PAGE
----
We also got zero respect from the rest of the high school. There was always that athletic department vs. music department rivalry, not unlike Revenge of the Nerds. If we were practicing in the parking lot of the high school, it just opened up the doors for getting made fun of. And God forbid that we take one day off for a band competition, the athletic department was sure to find some reason to make a big stink about it for some reason. My best friend Matt who was a budding hipster at the time quit the band for all these reasons. He was more preoccupied with navigating the social strata of Cromwell High School than I was and started hanging out more with members of the student council and the cool kids who went skateboarding, snowboarding, and who wore VISION street wear. Thus, he aligned his musical tastes accordingly with early ‘90s alternative rock, listening to bands like REM, The Smiths, and The Cure. I introduced him to The Cure. My love of music was more pure-hearted and didn’t care if it what I listened to earned me cool points or not. I knew what I liked and didn't care if the stigma of being a band geek would lead to social suicide. Matt did so our concert band friendship ended by junior year even though we continued to be friends throughout college and slightly after.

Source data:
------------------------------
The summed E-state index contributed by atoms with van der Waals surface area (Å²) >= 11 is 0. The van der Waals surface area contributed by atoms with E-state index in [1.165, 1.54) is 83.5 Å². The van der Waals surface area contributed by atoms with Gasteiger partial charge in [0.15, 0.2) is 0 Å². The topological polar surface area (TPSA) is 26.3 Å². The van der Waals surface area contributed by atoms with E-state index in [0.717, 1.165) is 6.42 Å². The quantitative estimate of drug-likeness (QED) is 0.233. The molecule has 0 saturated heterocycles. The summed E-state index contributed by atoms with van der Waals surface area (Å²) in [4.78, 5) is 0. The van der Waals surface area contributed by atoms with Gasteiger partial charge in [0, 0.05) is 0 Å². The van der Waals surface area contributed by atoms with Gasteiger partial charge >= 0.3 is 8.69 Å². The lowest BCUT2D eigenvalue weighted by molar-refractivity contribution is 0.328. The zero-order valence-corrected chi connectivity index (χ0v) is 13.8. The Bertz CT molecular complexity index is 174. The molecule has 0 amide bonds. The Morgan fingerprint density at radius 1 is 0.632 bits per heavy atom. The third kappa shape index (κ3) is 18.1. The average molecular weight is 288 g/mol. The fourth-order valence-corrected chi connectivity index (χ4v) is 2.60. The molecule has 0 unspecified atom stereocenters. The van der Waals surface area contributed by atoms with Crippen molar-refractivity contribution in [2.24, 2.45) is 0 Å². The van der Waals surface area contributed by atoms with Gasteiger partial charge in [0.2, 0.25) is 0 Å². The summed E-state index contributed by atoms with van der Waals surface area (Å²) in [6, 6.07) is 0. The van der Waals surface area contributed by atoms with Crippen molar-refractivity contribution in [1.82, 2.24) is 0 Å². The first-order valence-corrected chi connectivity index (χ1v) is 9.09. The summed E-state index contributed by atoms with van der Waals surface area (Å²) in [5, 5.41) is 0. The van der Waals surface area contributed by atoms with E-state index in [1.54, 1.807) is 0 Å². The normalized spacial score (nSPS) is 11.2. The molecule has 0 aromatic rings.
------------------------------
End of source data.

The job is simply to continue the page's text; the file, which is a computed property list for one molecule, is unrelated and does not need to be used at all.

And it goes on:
The other problem is that “the system” was making me play this music. I had no choice in its creation or selection and it would never make me cool. There’s also no audience participation, either. Your audience consists of parents who are there only out of obligation. No one is dancing during your set. The only time I felt true joy performing on stage was this one time our jazz band performed for a bunch of elementary school kids. We must have happened to pick the right set list because all the kids were bobbing in their seats and clapping along. From where I was standing it looked like the audience of the Muppet Show going nuts, much like our shows at CBGB many years later. I remember really letting loose and whaling away on the trumpet during one of my solos. Afterwards my teacher said, “Why don’t you play like that at our other concerts?” to which I said, “Because no one ever gets into the music!”.